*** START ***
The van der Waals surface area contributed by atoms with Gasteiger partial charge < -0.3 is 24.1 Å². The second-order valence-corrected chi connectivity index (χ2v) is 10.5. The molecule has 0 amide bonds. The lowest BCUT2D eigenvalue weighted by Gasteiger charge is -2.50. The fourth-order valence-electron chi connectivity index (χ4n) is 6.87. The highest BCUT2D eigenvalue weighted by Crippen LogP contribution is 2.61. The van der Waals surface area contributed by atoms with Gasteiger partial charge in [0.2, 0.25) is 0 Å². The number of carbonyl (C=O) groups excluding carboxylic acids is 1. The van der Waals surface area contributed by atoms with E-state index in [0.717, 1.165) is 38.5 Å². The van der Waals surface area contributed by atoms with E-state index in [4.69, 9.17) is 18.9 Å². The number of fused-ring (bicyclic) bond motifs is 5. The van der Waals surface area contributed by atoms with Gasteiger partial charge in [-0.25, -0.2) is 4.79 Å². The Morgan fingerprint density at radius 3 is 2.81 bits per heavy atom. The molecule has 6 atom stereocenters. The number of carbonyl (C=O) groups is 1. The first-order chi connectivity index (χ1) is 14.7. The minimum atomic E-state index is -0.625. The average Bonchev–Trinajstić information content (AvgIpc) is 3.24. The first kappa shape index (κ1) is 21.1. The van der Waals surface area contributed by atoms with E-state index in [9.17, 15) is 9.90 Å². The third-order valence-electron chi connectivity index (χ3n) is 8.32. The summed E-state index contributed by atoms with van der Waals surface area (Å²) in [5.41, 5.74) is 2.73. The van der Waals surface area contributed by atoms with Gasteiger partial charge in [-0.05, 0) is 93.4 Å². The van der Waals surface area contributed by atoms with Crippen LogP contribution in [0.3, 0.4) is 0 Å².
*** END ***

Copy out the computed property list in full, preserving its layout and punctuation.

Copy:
The van der Waals surface area contributed by atoms with Gasteiger partial charge < -0.3 is 24.1 Å². The second-order valence-corrected chi connectivity index (χ2v) is 10.5. The molecule has 0 amide bonds. The lowest BCUT2D eigenvalue weighted by Gasteiger charge is -2.50. The fourth-order valence-electron chi connectivity index (χ4n) is 6.87. The highest BCUT2D eigenvalue weighted by Crippen LogP contribution is 2.61. The van der Waals surface area contributed by atoms with Gasteiger partial charge in [0.2, 0.25) is 0 Å². The number of carbonyl (C=O) groups excluding carboxylic acids is 1. The van der Waals surface area contributed by atoms with E-state index in [0.717, 1.165) is 38.5 Å². The van der Waals surface area contributed by atoms with E-state index in [4.69, 9.17) is 18.9 Å². The number of fused-ring (bicyclic) bond motifs is 5. The van der Waals surface area contributed by atoms with Gasteiger partial charge in [-0.25, -0.2) is 4.79 Å². The Morgan fingerprint density at radius 3 is 2.81 bits per heavy atom. The molecule has 6 atom stereocenters. The number of carbonyl (C=O) groups is 1. The first-order chi connectivity index (χ1) is 14.7. The minimum atomic E-state index is -0.625. The average Bonchev–Trinajstić information content (AvgIpc) is 3.24. The first kappa shape index (κ1) is 21.1. The van der Waals surface area contributed by atoms with E-state index in [9.17, 15) is 9.90 Å². The third-order valence-electron chi connectivity index (χ3n) is 8.32. The summed E-state index contributed by atoms with van der Waals surface area (Å²) in [5.41, 5.74) is 2.73. The van der Waals surface area contributed by atoms with Gasteiger partial charge in [-0.05, 0) is 93.4 Å². The van der Waals surface area contributed by atoms with Crippen LogP contribution in [0.3, 0.4) is 0 Å².